In Part 2 of this series for new freelance editors, we’ll cover the “making money” aspects of business admin: setting and enforcing fair and data-supported rates, quoting with confidence and tracking your income.
Welcome to the rewarding world of freelance editing!
With a little organization and planning, you can get as much satisfaction from quoting, invoicing, recording your expenses, analyzing your marketing efforts, and tracking your professional development as you do from editing or proofreading.
Photo by Sasun Bughdaryan on Unsplash
Setting rates and calculating quotes
In your early days as a self-employed editor, you may be tempted to accept whatever rate a client offers – or even work for free – to build up experience. While each editor must decide for themselves what to charge for their work, it’s important to remember that you are an equal participant in any project negotiation, and your labour and your time have value even when you’re just starting out.
With that in mind, I’d suggest asking yourself a few questions about how you currently quote—or how you'd like to quote, if you don't have much experience yet. There’s no one way to price a project, so think about what will work best for you:
1. Do you have any “absolute” amounts?
These are figures that you want to remain fixed, such as an hourly rate that you hope to earn or a minimum monthly income that you need to meet your living expenses, and they can be your anchors when you feel unsure of how much to charge for a job.
2. How do you estimate your working speed for each project?
Do you do a sample edit and then use it to extrapolate a words- or pages-per-hour working speed? Do you often have to take a guess at how long a project will take or accept a client’s timeline before you see the manuscript? With repeat clients, you can get to know their writing style and quality, and you may grow to feel confident quoting for their projects sight unseen, but many editors rely on seeing the manuscript and performing a sample edit (to share with the client or for their own reference) as the basis for their quoting.
3. How do you come up with a per-project quote for your projects?
You might, for example, multiply your desired hourly rate by the number of hours you estimate you’ll need to complete the project, or perhaps you quote purely based on the project’s word count.
4. What role do your clients play in setting rates?
Do you primarily work (or intend to work) with clients who set the budget for each project themselves, such as traditional publishers, hybrid publishers, or corporate clients? Or do you work more with clients who expect you to offer a quote, such as independent authors or academics?
Photo by Amy Hirschi on Unsplash
Don't worry if you don't have easy answers for these questions. Even experienced freelancers can struggle to quote consistently, and we all have to revisit these questions as we progress in our careers. But the more you drill down into how you want to calculate your rates, the more confident and efficient you’ll be when quoting.
Income: Record everything
Thinking about your rates and quoting processes is valuable, but writing down the details of every project you quote for – even the ones you don’t end up working on – is what gives you concrete data you can refer back to and learn from.
Whether you’re using Excel or investing in online accounting software, for each project I’d suggest recording:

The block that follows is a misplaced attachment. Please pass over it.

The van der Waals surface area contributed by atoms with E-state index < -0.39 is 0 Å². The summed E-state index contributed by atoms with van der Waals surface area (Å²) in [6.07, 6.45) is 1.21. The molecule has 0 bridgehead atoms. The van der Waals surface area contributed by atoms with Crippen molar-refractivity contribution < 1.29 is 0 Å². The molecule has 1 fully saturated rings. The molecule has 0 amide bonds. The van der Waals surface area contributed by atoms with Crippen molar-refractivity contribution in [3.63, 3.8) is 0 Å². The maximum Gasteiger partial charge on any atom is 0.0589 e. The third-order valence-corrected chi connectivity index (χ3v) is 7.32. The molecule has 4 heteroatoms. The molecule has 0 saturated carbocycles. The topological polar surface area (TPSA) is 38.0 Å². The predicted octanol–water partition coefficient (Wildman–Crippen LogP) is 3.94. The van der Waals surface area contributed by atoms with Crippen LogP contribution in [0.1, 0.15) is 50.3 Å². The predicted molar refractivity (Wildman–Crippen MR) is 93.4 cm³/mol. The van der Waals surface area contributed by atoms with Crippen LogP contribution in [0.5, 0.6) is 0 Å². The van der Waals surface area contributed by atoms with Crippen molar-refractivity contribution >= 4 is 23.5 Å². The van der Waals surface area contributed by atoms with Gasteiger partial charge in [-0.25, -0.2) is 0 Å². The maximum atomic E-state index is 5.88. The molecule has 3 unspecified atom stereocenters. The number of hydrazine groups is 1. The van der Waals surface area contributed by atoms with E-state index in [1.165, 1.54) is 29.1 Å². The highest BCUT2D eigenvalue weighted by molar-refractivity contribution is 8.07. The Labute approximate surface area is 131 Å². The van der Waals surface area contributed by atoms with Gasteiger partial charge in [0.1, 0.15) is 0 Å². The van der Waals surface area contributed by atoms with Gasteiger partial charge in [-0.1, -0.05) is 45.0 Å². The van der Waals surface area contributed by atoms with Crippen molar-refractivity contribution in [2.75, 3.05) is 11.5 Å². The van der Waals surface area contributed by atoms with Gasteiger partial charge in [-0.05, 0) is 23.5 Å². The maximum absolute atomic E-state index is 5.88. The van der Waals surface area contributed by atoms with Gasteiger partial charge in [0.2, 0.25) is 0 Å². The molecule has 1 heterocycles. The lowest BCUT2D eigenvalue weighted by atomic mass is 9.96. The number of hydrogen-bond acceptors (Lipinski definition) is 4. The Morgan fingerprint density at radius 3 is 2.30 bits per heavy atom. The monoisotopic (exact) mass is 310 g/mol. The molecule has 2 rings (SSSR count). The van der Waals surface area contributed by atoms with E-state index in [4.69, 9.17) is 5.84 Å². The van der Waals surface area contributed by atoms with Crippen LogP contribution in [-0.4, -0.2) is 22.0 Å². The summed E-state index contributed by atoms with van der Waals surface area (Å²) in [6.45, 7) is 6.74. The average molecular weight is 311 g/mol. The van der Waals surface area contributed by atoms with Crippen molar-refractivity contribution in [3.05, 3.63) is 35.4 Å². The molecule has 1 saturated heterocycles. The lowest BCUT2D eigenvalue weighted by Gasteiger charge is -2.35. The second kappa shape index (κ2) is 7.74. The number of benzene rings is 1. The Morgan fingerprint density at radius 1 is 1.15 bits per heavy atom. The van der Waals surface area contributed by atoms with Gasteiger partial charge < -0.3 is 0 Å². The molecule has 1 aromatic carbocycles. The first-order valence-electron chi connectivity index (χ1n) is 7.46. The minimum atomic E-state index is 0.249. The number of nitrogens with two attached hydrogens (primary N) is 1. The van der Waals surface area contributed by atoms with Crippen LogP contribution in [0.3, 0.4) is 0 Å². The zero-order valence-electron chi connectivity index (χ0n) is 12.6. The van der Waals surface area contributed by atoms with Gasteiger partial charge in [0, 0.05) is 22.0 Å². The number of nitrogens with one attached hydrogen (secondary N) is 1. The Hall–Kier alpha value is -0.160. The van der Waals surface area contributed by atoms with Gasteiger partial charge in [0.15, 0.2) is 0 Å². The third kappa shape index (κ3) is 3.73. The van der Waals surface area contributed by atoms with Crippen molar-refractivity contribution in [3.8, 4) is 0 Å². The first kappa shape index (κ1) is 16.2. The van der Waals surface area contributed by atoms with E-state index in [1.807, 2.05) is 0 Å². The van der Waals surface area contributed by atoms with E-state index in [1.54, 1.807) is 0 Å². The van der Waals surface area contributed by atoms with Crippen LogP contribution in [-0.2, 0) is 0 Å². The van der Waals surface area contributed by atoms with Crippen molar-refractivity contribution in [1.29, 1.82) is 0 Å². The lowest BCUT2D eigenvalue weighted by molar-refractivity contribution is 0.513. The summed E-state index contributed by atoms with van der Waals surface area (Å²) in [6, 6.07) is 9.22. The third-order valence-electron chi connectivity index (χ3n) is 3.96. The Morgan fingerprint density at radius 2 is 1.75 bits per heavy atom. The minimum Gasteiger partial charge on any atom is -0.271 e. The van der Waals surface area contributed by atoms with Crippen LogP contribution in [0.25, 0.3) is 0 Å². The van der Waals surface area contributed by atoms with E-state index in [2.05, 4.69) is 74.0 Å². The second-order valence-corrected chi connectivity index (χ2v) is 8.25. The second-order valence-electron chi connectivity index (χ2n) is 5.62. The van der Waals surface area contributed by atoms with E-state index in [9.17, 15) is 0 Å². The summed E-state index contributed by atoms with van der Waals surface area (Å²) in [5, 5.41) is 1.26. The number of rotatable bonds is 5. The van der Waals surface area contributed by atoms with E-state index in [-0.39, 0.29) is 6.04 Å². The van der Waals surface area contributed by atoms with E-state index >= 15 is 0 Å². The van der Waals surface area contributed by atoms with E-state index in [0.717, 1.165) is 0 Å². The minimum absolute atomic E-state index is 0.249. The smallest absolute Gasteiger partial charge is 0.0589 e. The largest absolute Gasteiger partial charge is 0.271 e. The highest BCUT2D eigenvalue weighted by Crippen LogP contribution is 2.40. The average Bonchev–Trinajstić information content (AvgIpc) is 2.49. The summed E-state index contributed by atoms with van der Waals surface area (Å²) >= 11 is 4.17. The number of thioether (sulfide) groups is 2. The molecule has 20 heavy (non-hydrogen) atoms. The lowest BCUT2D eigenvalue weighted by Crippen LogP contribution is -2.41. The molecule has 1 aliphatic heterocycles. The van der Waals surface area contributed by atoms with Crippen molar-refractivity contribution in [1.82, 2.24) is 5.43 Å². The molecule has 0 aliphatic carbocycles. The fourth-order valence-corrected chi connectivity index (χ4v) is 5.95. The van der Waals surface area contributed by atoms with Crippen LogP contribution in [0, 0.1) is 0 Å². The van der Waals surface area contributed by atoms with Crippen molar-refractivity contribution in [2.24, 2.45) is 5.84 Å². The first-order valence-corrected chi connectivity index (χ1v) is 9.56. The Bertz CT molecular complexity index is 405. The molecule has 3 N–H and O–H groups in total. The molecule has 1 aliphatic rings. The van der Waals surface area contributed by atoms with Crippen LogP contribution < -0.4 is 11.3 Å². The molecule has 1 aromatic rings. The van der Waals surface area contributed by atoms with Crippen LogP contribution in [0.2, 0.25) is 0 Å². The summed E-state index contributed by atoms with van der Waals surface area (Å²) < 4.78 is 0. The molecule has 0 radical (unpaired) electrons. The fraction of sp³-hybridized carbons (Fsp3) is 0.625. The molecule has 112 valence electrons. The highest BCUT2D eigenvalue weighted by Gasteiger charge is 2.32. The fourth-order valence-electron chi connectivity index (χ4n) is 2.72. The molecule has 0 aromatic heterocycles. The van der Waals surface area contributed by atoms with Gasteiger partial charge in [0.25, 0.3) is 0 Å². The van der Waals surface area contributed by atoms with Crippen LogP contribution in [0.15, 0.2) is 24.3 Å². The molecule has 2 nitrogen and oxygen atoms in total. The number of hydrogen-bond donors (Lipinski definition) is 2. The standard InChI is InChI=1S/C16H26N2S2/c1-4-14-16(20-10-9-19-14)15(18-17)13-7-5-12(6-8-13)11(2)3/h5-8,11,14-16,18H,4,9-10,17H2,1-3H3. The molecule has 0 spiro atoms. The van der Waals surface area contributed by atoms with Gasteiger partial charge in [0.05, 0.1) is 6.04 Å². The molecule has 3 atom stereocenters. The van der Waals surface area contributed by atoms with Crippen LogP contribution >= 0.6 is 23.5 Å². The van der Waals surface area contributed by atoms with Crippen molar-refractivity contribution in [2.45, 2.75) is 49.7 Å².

- The amount you quoted, and the amount you agreed on (if you reached an agreement);
- The project timeline;
- The scope of the work (e.g., copy-editing a 90,000-word crime novel); and
- Any other information about the project that you’d find it helpful to analyze.
Editorial project data in The Editor's Affairs (TEA)
For the projects you didn’t end up working on, record the reason why (such as the client’s timeline being too short for what you felt the work required, or your rates being too high for the client’s budget). This can help you distinguish the clients you’d like another chance to work with from the ones who aren’t a good fit for your services.
For the projects you did work on, make a note of when the invoices are due so you can chase any late ones, and record your payment dates to keep track of your monthly earnings for tax and personal budgeting purposes.
This data is your foundation, and from it you can:
- Generate summaries of how much you earn from each client or from each editorial service you provide;
- Track what percentage of the quotes you provide result in paid work for you; and
- Spot trends, such as more “yeses” from potential clients when you quote a per-word rate versus a per-hour rate.
Bottom line: Mindful quoting and income tracking make empowered editors
I hope you now feel more empowered by the options that open up to you once you quote mindfully and track your income consistently. You’ll be able to prioritize the projects and clients that serve the needs of your business, and you’ll be able to act quickly if problems like late invoices crop up. You’ll have greater control of your business, making informed decisions that set you up for success.
More articles in this series
Check out Part 1, which addresses the basics of business admin:
- what it includes,
- why it’s crucial for the health of your business, and
- how to start taking control of it.
Check out Part 3, which addresses recording and analyzing the personal side of your business:
- tracking your work-life balance, and
- recording your continuing professional development (CPD) activities.
Check out Part 4, which addresses tracking the time and money you invest in your business:
- the business expenses you declare at tax time, and
- your marketing activities.